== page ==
No one likes that creepy feeling when you are stuck late in that solitary cubicle at the office or library and everyone else has cleared out. You are still hunkered down staring at your computer screen and unaware of who may be behind you. Prevent those awkward jump-scares or allow yourself to comfortably go on with your work by glancing up at your computer attached rearview mirror to see who's there.
Here's another necessory(necessity/accessory so you won't be sorry) to make for your kid going to school.
And make this also if you haven't. wearable personal alarm.
Step 1: Something Borrowed, Something New...
Easily found at most dollar stores, auto parts stores and the Import Tools store where I got mine, is the stick-on convex blind spot mirror. It is a small mirror that has a kind of fish-eye view for a wider view than regular flat mirrors and the mount has some sort of adjustability to get the perfect viewing angle. It is meant to augment an automobile side view mirror but we will use it as our personal rear view mirror, a smaller version of those mirrors found mounted on ceilings or walls to see who's coming around the corner.
We could go all out and design something to mount the mirror to the computer display panel and 3D print it but we can just get a piece of plastic or metal to stub it out and tape it on.
The mirror already has some kind of case that can be affixed to something. You can pull the mirror right off of the ball post that the back of the mirror grips around. That provides the adjustable mirror angle.
When prototyping things, you look for things that are close in shape, functionality and performance to be your sub components so that you don't have to reinvent the wheel. Also, the laziness factor is an integral part of an elegant solution.
I had a bunch of composite wood/plastic shims used for carpentry, house fixing, etc that fit the bill.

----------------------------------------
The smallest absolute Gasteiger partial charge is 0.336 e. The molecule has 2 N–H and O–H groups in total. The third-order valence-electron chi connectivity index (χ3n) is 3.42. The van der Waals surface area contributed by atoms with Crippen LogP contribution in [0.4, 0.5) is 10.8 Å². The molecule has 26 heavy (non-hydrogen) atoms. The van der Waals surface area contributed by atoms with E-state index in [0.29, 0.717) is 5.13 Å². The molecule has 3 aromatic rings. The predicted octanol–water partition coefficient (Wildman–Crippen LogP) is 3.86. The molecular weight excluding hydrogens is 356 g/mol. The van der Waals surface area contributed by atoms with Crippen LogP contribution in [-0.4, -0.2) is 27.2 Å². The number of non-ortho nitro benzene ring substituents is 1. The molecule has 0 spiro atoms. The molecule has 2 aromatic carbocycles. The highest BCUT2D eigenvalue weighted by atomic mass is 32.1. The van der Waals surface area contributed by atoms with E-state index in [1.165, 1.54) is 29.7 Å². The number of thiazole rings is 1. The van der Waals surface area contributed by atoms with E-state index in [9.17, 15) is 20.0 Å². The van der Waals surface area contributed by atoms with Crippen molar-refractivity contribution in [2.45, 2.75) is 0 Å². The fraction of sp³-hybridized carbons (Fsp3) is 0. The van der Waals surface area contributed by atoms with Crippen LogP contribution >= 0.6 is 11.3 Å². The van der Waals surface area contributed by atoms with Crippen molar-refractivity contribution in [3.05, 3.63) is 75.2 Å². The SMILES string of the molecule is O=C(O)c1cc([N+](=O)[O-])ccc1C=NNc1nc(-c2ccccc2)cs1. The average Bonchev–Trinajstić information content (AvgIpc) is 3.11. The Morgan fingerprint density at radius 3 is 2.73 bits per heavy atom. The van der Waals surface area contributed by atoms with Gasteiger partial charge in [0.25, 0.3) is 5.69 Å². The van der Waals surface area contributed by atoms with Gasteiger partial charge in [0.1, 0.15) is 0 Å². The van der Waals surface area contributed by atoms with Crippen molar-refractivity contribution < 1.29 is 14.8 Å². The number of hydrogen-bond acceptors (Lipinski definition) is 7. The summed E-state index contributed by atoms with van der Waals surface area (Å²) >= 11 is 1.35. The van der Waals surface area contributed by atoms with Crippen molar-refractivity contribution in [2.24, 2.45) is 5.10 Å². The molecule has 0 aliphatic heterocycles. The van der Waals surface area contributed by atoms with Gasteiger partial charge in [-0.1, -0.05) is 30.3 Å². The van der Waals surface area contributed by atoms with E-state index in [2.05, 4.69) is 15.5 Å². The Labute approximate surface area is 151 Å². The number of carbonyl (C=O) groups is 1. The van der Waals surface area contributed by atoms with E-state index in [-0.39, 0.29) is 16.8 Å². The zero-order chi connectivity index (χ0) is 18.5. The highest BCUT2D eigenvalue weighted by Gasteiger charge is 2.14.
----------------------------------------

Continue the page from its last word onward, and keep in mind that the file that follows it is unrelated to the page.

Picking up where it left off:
They were rigid and were the right size to have one portion stick to the monitor part and a spot to mount the small mirror case. I rounded off the end where the mirror was mounted to match the profile of the case. I chipped away the excess plastic shim material by using a pair of flush cutters and sanded a bit to get things smooth.
Step 2: A Little Pop in Your Step...
The back of the mirror case already had a piece of double-stick tape attached to it. Might as well use that to stick it into position so we can drill some holes to fasten it together with pop rivets for a permanent fix.
Looking inside, there were already two holes that may have been intended to use for screw in mounting or just part of the plastic injection molding process.
I drilled those two holes to attach 1/8th inch diameter aluminum pop rivets(actually they could have been steel, everything in the 120 pop rivet assortment pack fell out in the plastic bag).
Use a utility knife to cut off that flash or tearout from the drilling to relieve the bump that might interfere with mounting the pop rivet flush with the surface.
Insert the pop rivet and use your rivet gun according to the instructions that came with your tool.
I could have added rivet washers to support the plastic material better but thought the bulk might interfere with the ball mount adjustment.
The rivets worked ok without the washers.
Step 3: Keep on Sticking to It...
Since the back of the shim is pretty smooth, I scored it a bit with a utility knife so that the stick-on velcro would bond better.
It's personal preference on which part of the velcro you want attached to what. If using on a laptop, it may be better to put the soft side on the computer since that will be handled more. The rough plastic velcro part can be on the mirror stick so it is put away when you detach it.
I went for the heavy duty velcro(10lb rating) strips with adhesive. There is super heavy duty industrial type velcro but I didn't think it was necessary to use.
Cut velcro to cover most of the mirror stick for a solid mount. Match up the velcro tape parts and stick one side to the mirror stick.
Position the mirror as you like and mount the velcro pad side to the computer monitor or laptop.
So there you go. Stay alert, Stay Alive.